Few contemporary accounts of the Siege of Fort Watauga survive. They do exist, however, for those who wish to find them. They remain buried deep within the manuscripts collected by the nineteenth-century antiquarian Lyman Draper, documented in Revolutionary War pension applications, and printed in the pages of early newspaper accounts. Tennessee's collective memory of the siege, however, rests firmly in the nostalgic prose of Dr. J. G. M. Ramsey's 1853 book, Annals of Tennessee. In his seminal work chronicling Tennessee's early history, Ramsey wistfully recalled his research visit to view the remnants of Fort Watauga. He wrote...
"The spot is easily identified by a few graves and the large locust tree standing conspicuously on the right of the road leading to Elizabethton. Let it ever be a sacrilege to cut down that old locust tree – growing, as it does, near the ruins of the Watauga fort which sheltered the pioneer and protected his family."
Ramsey considered his research visits to Elizabethton a pilgrimage. Watauga had captured Ramsey's imagination "with intense curiosity and almost with veneration." In his Annals of Tennessee, Ramsey declared Watauga "the abode and resting place of enterprise, virtue, hardihood, patriotism—the ancestral monument of real worth and genuine greatness." [Ramsey, 140-141]
|Watauga Fort Marker|
Image credit: The Historical Marker Database
Few recollections from the actual defenders of Fort Watauga eclipsed Ramsey's romantic narrative, yet two reports that surfaced less than one month after the attack echoed his patriotic sentiment.
An "Account of the Attack of Watauga Fort by the Cherokees," published in August of 1776, and widely circulated among newspapers of the period, revealed the following:
Williamsburgh, Virginia, August 10, 1776.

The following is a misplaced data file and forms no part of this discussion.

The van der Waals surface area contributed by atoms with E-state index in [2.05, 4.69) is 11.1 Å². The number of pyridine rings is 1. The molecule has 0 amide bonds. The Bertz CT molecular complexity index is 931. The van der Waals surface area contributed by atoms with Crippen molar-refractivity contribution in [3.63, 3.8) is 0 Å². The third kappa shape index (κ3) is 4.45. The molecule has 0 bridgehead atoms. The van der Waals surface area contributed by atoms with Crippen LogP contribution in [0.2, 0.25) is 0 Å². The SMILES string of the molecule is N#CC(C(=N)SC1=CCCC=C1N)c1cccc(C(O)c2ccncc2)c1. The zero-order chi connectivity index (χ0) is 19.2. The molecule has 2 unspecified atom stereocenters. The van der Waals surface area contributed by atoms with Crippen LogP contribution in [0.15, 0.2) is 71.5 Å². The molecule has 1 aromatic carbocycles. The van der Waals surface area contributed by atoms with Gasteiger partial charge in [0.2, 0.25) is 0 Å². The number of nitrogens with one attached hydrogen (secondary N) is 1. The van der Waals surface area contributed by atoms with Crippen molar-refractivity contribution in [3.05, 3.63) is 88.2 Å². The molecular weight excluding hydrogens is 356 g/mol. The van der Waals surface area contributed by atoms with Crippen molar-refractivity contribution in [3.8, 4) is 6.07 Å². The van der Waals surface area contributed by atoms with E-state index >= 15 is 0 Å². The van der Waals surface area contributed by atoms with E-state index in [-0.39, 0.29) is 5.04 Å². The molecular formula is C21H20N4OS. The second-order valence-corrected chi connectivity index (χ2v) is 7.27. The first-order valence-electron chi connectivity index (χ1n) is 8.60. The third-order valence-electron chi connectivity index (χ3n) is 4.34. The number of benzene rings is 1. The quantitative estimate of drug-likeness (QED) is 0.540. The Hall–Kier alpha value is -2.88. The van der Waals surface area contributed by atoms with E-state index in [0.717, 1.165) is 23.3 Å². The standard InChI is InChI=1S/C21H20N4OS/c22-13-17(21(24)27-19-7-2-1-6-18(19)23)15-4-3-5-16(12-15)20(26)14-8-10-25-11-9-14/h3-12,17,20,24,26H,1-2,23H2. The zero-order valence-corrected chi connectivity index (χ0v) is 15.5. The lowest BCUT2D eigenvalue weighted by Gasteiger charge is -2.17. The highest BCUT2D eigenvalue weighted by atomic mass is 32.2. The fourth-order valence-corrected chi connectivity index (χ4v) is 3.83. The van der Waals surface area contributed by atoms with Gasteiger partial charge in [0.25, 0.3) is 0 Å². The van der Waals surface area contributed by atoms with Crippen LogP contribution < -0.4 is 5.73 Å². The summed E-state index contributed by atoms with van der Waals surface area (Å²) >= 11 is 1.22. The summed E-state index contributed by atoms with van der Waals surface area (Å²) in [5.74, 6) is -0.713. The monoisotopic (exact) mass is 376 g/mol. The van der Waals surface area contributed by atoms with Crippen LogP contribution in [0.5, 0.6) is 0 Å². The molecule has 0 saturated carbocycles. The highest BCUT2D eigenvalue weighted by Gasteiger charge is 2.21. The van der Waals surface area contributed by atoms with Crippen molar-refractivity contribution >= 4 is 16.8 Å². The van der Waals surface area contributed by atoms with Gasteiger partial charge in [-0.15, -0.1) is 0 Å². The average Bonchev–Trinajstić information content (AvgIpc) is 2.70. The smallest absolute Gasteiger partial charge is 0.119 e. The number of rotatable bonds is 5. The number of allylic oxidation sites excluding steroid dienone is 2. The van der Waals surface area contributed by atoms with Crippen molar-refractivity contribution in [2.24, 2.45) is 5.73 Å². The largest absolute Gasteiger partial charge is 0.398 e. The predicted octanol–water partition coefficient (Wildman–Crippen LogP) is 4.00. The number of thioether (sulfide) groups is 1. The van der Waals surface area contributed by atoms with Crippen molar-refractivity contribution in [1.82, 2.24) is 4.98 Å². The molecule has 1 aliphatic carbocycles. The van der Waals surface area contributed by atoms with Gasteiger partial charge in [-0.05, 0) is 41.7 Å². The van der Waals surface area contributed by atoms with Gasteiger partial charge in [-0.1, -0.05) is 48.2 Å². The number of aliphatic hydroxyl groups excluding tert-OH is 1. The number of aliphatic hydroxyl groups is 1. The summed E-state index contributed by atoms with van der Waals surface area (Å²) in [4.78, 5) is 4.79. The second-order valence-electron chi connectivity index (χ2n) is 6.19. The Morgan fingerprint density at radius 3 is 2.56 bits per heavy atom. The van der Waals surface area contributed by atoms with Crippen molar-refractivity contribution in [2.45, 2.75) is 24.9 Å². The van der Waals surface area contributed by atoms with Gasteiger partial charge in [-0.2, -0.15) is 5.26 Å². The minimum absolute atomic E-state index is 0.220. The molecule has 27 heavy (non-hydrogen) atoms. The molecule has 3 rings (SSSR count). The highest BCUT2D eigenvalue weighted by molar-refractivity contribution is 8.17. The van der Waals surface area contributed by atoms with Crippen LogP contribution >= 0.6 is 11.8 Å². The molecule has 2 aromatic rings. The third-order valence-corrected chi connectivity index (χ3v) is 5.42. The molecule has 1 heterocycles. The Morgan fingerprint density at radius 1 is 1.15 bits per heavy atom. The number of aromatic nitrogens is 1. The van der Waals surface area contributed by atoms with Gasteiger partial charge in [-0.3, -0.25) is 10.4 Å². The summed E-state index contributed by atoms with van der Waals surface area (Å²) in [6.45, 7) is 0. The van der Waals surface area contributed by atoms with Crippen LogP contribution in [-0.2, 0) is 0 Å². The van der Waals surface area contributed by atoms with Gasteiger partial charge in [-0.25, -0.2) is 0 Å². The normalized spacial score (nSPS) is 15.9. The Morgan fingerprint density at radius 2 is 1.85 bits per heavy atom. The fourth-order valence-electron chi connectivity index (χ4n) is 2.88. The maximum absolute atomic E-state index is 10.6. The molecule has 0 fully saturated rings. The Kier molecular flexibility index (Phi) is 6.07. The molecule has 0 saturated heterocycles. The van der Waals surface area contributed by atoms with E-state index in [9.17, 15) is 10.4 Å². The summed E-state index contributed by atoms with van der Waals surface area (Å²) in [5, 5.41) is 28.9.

A correspondent has favoured us with extracts of letters from officers of rank in Fincastle, from which we learn, that on Sunday, the 21st of July, a large party of Indians attacked the Watauga Fort, in which were one hundred and fifty men. They fired on a great number of women, who went out at daybreak to milk their cows, and chased them into the fort, but providentially did not kill one of them.
They fired briskly on the fort till eight o' clock, but without effect, and then retired, with considerable loss, as was supposed from the quantity of blood found; but they returned to the attack, and were besieging the fort six days after, as a messenger, who was slipped out, informed our men on Holstein. A detachment was sent to relieve the fort, and it was expected they would do so on Monday, the 29th. A party of one hundred men of the Militia fell in with a party of forty Cherokees, who were fifty miles on this side the Island, at one of the deserted plantations, and killed five, took one prisoner, and twenty guns.
It is worthy of our observation, that in these several skirmishes with the Indians, in all of which we did more execution than in some of the principal actions of the last war, we lost not a man. No one can reflect on this, and many other circumstances which have attended the present war with the British tyrant, without acknowledging that he sees evident proofs of the Divine interposition in our favour. [LINK]
|The Fort Watauga reconstruction at Sycamore Shoals State Historic Park. The original fort was built in the mid-1770s to protect the Watauga settlers from Cherokee attacks. The fort was reconstructed in the 1970s based on archaeological evidence and the design of contemporary Appalachian frontier forts.|
Image and caption credit: Wikimedia Commons.
Further, "Intelligence from Williamsburgh, Virginia," published on August 16, 1776, detailed the depredations endured by the settlers prior to the Siege of Fort Watauga, and placed the Indian Wars in regional context, less than one month after the siege...
Williamsburgh, August 16, 1776.
On Tuesday, the 13th instant, the First Virginia Regiment in the Continental service marched from this city for New York. From undoubted authority we can assure the publick that fifteen thousand weight of pure lead have been got from our mines in the back country, which, after being cast into bullets, we hope will be unerringly directed against our enemies.